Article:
First winter storm
The first winter storm has arrived. The garden has been swept clean of leaves and we’re ready for the long, cold months ahead. The winter garden is very beautiful with just the first dusting of snow. It’s at this time that we see clearly how the evergreens and fence give the garden its structure. By mid-summer they will have faded into the background hidden by lush ferns, grasses, shrubs, and trees.
It’s a small garden and I had endless design possibilities. I could have created a formal English style garden or even modeled the backyard on my favorite Japanese designer Mirei Shigemori’s checkerboard moss garden. But the essence of this garden is contemplative. It should feel as though one were walking on a path to a rustic retreat in the mountains.
Mirei Shigemori’s moss garden in Japan
A formal English garden would fit in my backyard but the style would change the entire feeling of the space.
This is a fascinating deconstruction of a tea house. It’s all glass, whereas tea houses of the past were dark, enclosed spaces where you could hardly see. Light and shadow were paramount aspects. But here – all is revealed.
I would love to have tea in this space. Moving through the Roji one is certainly transformed.
This ‘glass tea house mondrian’ by Japanese artist Hiroshi Sugimoto unites wood, glass and water as a pavilion, holding the traditional Japanese tea ceremony within its transparent wall. Read more about this tea house inspired by Venetian Glass.
Blithwood is the ultimate romantic, hidden garden on the banks of the Hudson River with views of the Catskill Mountains beyond. The Italianate garden is walled on three sides with a small reflecting pool in the center.
The garden sits below a turn-of-the-century mansion overlooking the Hudson River. The land dates back to a vast track bought from the Indians in 1680. The grounds began their metamorphosis from untamed woods into a carefully landscaped estate in the 1830s, when Robert Donaldson of North Carolina acquired the property and gave it the name Blithewood. He commissioned Andrew Jackson Downing, one of the foremost landscape artists of the day, to design the grounds.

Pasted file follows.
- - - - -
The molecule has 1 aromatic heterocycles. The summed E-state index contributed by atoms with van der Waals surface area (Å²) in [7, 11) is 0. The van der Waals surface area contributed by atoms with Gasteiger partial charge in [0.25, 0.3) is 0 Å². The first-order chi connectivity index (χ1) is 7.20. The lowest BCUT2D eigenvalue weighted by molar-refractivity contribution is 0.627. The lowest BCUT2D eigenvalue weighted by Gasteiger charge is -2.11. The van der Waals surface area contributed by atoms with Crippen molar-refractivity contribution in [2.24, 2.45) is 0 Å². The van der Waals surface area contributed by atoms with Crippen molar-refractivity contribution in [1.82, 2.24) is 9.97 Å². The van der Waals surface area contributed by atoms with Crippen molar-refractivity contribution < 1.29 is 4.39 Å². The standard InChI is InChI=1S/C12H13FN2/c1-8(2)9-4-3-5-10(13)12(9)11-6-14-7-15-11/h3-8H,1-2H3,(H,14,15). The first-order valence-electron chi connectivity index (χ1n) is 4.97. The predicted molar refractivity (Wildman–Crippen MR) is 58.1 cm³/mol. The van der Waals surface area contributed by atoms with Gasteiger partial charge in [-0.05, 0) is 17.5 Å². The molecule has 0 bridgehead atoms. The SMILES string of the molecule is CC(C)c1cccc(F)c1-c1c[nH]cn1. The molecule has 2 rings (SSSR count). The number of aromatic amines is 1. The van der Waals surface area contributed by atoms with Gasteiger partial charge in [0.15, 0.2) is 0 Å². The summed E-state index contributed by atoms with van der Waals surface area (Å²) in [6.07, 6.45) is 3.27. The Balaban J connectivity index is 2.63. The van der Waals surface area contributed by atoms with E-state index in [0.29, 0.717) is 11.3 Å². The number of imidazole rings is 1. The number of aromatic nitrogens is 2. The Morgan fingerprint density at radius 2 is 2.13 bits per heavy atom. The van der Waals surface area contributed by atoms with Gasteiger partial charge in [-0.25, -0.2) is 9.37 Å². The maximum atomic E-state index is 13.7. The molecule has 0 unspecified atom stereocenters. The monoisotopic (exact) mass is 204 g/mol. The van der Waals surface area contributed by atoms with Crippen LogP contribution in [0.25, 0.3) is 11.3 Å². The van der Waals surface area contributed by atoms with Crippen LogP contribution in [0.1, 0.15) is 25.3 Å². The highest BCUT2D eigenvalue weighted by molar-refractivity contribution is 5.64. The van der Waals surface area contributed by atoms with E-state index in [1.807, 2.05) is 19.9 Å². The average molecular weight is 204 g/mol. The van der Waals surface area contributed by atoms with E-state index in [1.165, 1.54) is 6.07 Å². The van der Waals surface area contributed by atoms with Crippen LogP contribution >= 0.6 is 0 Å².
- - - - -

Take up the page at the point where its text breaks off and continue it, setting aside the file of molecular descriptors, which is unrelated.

I first came upon this house in the mid 70’s when, like many other estates along the Hudson, it was abandoned. I have an old photo of the main door with OM painted across it.
Since then it’s come into the possession of Bard College which has restored the house and sunken garden below it. Climbing vines, roses, pergola covered with wisteria, boxwood and grasses create a place of tranquil beauty.
The Tea garden, or Roji is divided into two spaces: an outer garden and an inner garden connected by a series of stone paths. Gates and fences play an important role in dividing the two rooms to create the feeling of transition from one place to another.
When designing the landscape for a Tea garden I start by looking at the architecture of the place, the bones and details, because I want to gracefully transition from outer to inner, from the street to the tea house; a transition from daily life to a space that is contemplative and feels connected to place.
It is not necessary to have a tea house or retreat space in your back yard, but the garden should feel like you’ve stepped onto a path that leads you through the countryside to a rustic hut or space designed for quiet contemplation and reflection.
The overall impression should be one of integrity, tranquility and beauty. There are a few elements that make this work.
-excerpt from A Tea Garden in Tivoli